33. 33. + T or F (Key words)T F
  34. 34. + T or F(Preferred Work Environment) Thinking FeelingT F  Brief and businesslike  Naturally friendly  Impersonal  Personal  Treats others fairly  Detached  Treats others as they need to be treated  Discuss issues logically, consider the pros and cons of various  Involved alternatives, and spot the inconsistencies in a plan  Understand what is important to people, acknowledge the human side of decision-making, and help others accept decisions
  35. 35. + Judgment and Perception (How we relate to the external world) Judging PerceivingJ P A perceiving orientation is A judging orientation is flexible, adaptable, and decisive, planned, and spontaneous. orderly. Provide new ideas, insight, Generate systems, and react with flexibility if systems need adjusting provide organization, and act with decisiveness
  36. 36. + J or P (Key words)J P
  37. 37. + J or P (Preferred Work Environment) Judging PerceivingJ P  Focus on completing  Focus on starting task task  Postpone decisions  Make decisions quickly  Wantto find out all  Wantonly the essentials of the job about the job  Firm  Flexible deadlines deadlines
  39. 39. MBTI Characteristics ISTJ ISFJ INFJ INTJ• Give time to reflect • Give time to reflect • Give time to reflect • Give time to reflect• Know your facts • Know your facts • Develop new alternatives • Develop new alternatives• Apply logic • Understand people values • Understand people values • Apply logic• Ensure closure • Ensure closure • Ensure closure • Ensure closure• “Measured results” • “Practical benefit” • “Relationships” • “Competency” ISTP ISFP INFP INTP• Give time to reflect • Give time to reflect • Give time to reflect • Give time to reflect• Know your facts • Know your facts • Develop new alternatives • Develop new alternatives• Apply logic • Understand people values • Understand people values • Apply logic• Be flexible • Be flexible • Be flexible • Be flexible• “Measured results” • “Practical benefit” • “Relationships” • “Competency” ESTP ESFP ENFP ENTP• Verbalize agreements • Verbalize agreements • Verbalize agreements • Verbalize agreements• Know your facts • Know your facts • Develop new alternatives • Develop new alternatives• Apply logic • Understand people values • Understand people values • Apply logic• Be flexible • Be flexible • Be flexible • Be flexible• “Measured results” • “Practical benefit” • “Relationships” • “Competency” ESTJ ESFJ ENFJ ENTJ• Verbalize agreements • Verbalize agreements • Verbalize agreements • Verbalize agreements• Know your facts • Know your facts • Develop new alternatives • Develop new alternatives• Apply logic • Understand people values • Understand people values • Apply logic• Ensure closure • Ensure closure • Ensure closure • Ensure closure• “Measured results” • “Practical benefit” • “Relationships” • “Competency”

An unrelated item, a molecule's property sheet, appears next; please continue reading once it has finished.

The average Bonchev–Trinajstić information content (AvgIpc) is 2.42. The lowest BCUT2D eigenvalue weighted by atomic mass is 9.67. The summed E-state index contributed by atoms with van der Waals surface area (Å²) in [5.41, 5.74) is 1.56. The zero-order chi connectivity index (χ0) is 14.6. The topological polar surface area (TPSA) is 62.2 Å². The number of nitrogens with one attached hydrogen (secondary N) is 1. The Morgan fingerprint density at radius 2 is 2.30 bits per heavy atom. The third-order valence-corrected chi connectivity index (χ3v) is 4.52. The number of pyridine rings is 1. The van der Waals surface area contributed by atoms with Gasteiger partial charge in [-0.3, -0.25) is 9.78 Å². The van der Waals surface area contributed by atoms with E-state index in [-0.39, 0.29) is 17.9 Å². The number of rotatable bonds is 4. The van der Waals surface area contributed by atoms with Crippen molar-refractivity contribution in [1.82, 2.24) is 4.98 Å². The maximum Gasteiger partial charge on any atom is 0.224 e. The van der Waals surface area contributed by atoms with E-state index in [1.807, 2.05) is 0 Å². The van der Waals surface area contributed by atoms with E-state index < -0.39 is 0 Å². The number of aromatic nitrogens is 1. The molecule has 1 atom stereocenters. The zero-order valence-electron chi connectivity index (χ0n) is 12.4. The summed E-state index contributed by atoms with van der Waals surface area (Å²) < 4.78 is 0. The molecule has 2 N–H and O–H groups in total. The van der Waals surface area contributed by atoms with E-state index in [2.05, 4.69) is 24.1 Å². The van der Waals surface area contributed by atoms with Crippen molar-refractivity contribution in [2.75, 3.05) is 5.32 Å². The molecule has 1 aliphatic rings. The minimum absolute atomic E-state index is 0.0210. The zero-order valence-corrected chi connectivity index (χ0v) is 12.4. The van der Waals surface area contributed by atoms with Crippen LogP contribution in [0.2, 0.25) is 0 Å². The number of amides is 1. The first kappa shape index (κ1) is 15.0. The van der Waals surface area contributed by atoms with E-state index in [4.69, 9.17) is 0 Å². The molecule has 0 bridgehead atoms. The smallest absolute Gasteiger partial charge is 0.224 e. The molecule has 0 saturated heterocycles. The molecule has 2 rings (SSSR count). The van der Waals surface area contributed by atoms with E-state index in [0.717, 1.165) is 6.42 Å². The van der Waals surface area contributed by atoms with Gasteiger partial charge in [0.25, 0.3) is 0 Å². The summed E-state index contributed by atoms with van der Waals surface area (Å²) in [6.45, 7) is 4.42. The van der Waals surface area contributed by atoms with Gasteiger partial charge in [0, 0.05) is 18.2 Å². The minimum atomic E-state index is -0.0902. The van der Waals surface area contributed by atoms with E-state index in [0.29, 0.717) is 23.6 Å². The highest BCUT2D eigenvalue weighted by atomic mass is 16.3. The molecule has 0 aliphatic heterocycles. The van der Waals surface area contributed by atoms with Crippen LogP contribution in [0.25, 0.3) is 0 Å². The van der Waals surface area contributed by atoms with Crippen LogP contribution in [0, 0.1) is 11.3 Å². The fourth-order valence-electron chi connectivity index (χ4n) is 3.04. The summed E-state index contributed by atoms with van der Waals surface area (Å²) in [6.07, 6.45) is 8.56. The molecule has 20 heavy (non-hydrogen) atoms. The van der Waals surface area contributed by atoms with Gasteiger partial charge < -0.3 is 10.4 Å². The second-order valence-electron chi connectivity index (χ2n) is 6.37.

40. 40. + In Class Exercises  Self Assessment
  41. 41. + Type Development  Understand your preferences and those of others  See how others perceive you  Identify ways to develop your less preferred behaviors  Find ways to position yourself in an environment that makes best use of your preferences
  42. 42. + MBTI & Team DevelopmentINDIVIDUALKnowing your own MBTI may help you to understand: Your actions. How you function in a team. Why you react to certain things in certain ways. How to improve your own performance. How to recognize your own strengths and weaknesses. When organizational goals require you to act in ways different to your natural preferences, you may have a basis for understanding this difference and any resulting tension.
  43. 43. + MBTI & Team DevelopmentINDIVIDUAL WITHIN THE TEAMUnderstanding your own preferences and those of team members may: Help to show how members can contribute to achieving the team’s goals. Support more effective working relationships. Offer the opportunity to analyze collective preferences of team members. Identifythe team’s potential strengths and weaknesses. Clarify team working procedures.
  44. 44. + MBTI & Team Development A shared understanding of preferences within the team may help team members to:  Appreciating differences  Reach agreement more quickly  Solve problems effectively  Reach more useful and insightful conclusions  Share facilitation responsibilities